3:45-4:15 – Missouri Department of Agriculture Update, Dr. Linda Hickam, State Veterinarian, Missouri Department of Agriculture

4:15-4:30 – Wrap Up, David Emerson, MoAA President, Crystal Lake Fisheries

We make an effort to keep the cost of the meeting low but could not do it for what we do without the help of our great sponsor, Skretting USA. They are well known for the quality feed they consistently provide the aquaculture industry. We appreciate the way they support Missouri fish producers with a wide selection of quality feeds and thank them for sponsoring our event this year. Learn more about their products at www.skrettingusa.com

Registrations will be accepted the morning of the conference; however, knowing how many people to expect helps tremendously with planning. Receiving registrations in advance and having a great sponsor are the key reasons we can keep the registration cost so low. As a result, a discount is offered for registrations received prior to Monday, January 4.  If you have questions, please call Vanessa at (417) 683-2301.

Sunday, December 27, 2015

Midwest Winter Production Conference Returns to Webb City Area

The Midwest Winter Production Conference will be Thursday and Friday, January 21 and 22, 2016, at the Continental Banquet Center, 2728 North Rangeline, Joplin.  Aimed at professional and aspiring professional growers interested in three- or four-season production, this is the third reginal conference since 2013 hosted by the Webb City Farmers Market.  Winter production, and extended season production in the spring and fall, have become increasingly important sources of revenue for Missouri farmers.  Off-season production is also essential for year-round markets and their customers who want fresh local produce throughout the year.  There are currently about 30 winter markets in Missouri including Webb City, Farmers Market of the Ozarks, Greater Springfield, City Market in Kansas City, and Columbia.

The conference will include multiple tracks covering:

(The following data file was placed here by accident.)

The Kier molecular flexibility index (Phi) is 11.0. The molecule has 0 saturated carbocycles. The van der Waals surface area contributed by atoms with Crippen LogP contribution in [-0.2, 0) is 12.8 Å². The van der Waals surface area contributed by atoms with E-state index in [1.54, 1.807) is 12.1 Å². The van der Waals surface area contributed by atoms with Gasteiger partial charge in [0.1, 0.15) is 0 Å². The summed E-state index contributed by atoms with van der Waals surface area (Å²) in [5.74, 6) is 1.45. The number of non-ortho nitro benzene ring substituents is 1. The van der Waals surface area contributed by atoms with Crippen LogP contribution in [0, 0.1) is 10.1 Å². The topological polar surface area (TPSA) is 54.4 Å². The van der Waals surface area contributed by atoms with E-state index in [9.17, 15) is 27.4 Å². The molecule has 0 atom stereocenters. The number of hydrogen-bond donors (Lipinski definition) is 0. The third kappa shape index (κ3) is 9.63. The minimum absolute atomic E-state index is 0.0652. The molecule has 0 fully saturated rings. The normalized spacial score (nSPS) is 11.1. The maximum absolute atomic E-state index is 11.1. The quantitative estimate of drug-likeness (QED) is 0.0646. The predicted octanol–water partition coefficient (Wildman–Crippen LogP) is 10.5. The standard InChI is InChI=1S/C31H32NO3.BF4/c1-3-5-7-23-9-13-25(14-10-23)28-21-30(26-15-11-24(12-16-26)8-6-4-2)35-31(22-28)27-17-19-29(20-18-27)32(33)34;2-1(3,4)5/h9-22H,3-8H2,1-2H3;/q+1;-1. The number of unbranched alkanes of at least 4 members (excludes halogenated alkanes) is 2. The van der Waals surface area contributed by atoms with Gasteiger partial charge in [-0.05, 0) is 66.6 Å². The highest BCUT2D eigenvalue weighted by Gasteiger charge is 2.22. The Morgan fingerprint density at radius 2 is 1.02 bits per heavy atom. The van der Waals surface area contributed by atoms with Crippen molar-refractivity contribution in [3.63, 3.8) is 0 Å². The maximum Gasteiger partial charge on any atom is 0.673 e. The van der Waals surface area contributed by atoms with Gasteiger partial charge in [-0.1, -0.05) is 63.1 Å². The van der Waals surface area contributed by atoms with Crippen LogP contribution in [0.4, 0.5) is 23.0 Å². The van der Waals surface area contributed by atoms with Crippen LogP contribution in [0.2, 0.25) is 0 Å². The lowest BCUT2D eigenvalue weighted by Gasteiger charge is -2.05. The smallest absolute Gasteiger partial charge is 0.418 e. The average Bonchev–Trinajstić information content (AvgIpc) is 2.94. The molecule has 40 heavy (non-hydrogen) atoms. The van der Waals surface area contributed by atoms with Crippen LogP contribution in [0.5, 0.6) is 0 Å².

·         * High tunnel siting, choices of equipment, costs and returns
·         * Economics and marketing for winter grow leafy greens
·        *  Marketing strategies for winter sales
·        *  Winter storage crop production and economics
·         * Integrated pest control in tunnels
·         * Starting your own plants for winter production - seed selection, crop varieties, seeding time table, cost, quality control
·        *  Adding value and expanding profit through storage crops and dried products
·         * Lacto fermentation of sauerkraut and dill pickles
·         * Garlic – production, storage and marketing
·         * Raspberry production in high tunnels

The conference also includes a Farmer Symposium with top winter producers from winter markets discussing their favorite winter production tools, crops and techniques. The conference will finish with a tour of a local farm operating both heated and unheated high tunnels, as well as a hydroponic lettuce greenhouse.

This conference features national and regional presenters including:  

Dru and Adam Montri operate 17,900 square feet of high tunnels for winter production, as well as farming in the field year-round on their farm in Bath, Michigan, Ten Hens Farm.  They sell their products through a variety of outlets, including farmers markets, restaurants, grocery stores and a medium-sized distributor.  Adam is also an outreach specialist in the Michigan State University Department where he works with farmers throughout the state on high tunnel funding, construction, year-round production, marketing, and economics.  Dru is director of the Michigan Farmers Market Association as well as on the board of the Farmers Market Coalition, the national farmers market association, giving her contacts with year-round markets throughout the country.